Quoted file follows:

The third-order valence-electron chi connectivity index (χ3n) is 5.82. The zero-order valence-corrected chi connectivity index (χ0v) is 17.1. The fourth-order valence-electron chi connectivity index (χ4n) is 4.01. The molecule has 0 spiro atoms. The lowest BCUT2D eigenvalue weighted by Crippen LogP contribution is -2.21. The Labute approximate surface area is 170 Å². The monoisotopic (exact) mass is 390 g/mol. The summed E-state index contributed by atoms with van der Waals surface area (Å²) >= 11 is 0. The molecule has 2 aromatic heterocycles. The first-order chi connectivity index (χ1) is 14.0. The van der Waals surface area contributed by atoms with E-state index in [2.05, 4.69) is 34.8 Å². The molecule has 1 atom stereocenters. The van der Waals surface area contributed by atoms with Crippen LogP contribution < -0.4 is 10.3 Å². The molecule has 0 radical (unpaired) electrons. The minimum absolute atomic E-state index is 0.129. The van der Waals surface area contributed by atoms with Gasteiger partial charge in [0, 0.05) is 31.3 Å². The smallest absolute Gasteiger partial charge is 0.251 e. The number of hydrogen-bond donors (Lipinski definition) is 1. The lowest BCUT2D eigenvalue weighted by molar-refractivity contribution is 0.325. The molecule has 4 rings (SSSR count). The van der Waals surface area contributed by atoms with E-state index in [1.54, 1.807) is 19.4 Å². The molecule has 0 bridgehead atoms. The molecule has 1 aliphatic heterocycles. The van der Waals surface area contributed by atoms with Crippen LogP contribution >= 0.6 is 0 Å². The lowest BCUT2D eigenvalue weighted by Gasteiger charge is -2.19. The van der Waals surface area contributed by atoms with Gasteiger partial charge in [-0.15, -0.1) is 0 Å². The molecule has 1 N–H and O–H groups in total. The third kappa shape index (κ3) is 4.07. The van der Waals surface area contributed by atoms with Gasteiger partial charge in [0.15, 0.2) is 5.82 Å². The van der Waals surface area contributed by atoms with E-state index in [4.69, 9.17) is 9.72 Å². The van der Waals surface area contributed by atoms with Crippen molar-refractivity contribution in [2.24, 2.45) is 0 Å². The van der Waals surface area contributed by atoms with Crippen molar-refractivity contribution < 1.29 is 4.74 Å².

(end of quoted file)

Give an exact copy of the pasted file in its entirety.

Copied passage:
The third-order valence-electron chi connectivity index (χ3n) is 5.82. The zero-order valence-corrected chi connectivity index (χ0v) is 17.1. The fourth-order valence-electron chi connectivity index (χ4n) is 4.01. The molecule has 0 spiro atoms. The lowest BCUT2D eigenvalue weighted by Crippen LogP contribution is -2.21. The Labute approximate surface area is 170 Å². The monoisotopic (exact) mass is 390 g/mol. The summed E-state index contributed by atoms with van der Waals surface area (Å²) >= 11 is 0. The molecule has 2 aromatic heterocycles. The first-order chi connectivity index (χ1) is 14.0. The van der Waals surface area contributed by atoms with E-state index in [2.05, 4.69) is 34.8 Å². The molecule has 1 atom stereocenters. The van der Waals surface area contributed by atoms with Crippen LogP contribution < -0.4 is 10.3 Å². The molecule has 0 radical (unpaired) electrons. The minimum absolute atomic E-state index is 0.129. The van der Waals surface area contributed by atoms with Gasteiger partial charge in [0, 0.05) is 31.3 Å². The smallest absolute Gasteiger partial charge is 0.251 e. The number of hydrogen-bond donors (Lipinski definition) is 1. The lowest BCUT2D eigenvalue weighted by molar-refractivity contribution is 0.325. The molecule has 4 rings (SSSR count). The van der Waals surface area contributed by atoms with E-state index in [1.54, 1.807) is 19.4 Å². The molecule has 0 bridgehead atoms. The molecule has 1 aliphatic heterocycles. The van der Waals surface area contributed by atoms with Crippen LogP contribution >= 0.6 is 0 Å². The lowest BCUT2D eigenvalue weighted by Gasteiger charge is -2.19. The van der Waals surface area contributed by atoms with Gasteiger partial charge in [-0.15, -0.1) is 0 Å². The molecule has 1 N–H and O–H groups in total. The third kappa shape index (κ3) is 4.07. The van der Waals surface area contributed by atoms with Gasteiger partial charge in [0.15, 0.2) is 5.82 Å². The van der Waals surface area contributed by atoms with E-state index in [4.69, 9.17) is 9.72 Å². The van der Waals surface area contributed by atoms with Crippen molar-refractivity contribution in [2.24, 2.45) is 0 Å². The van der Waals surface area contributed by atoms with Crippen molar-refractivity contribution < 1.29 is 4.74 Å².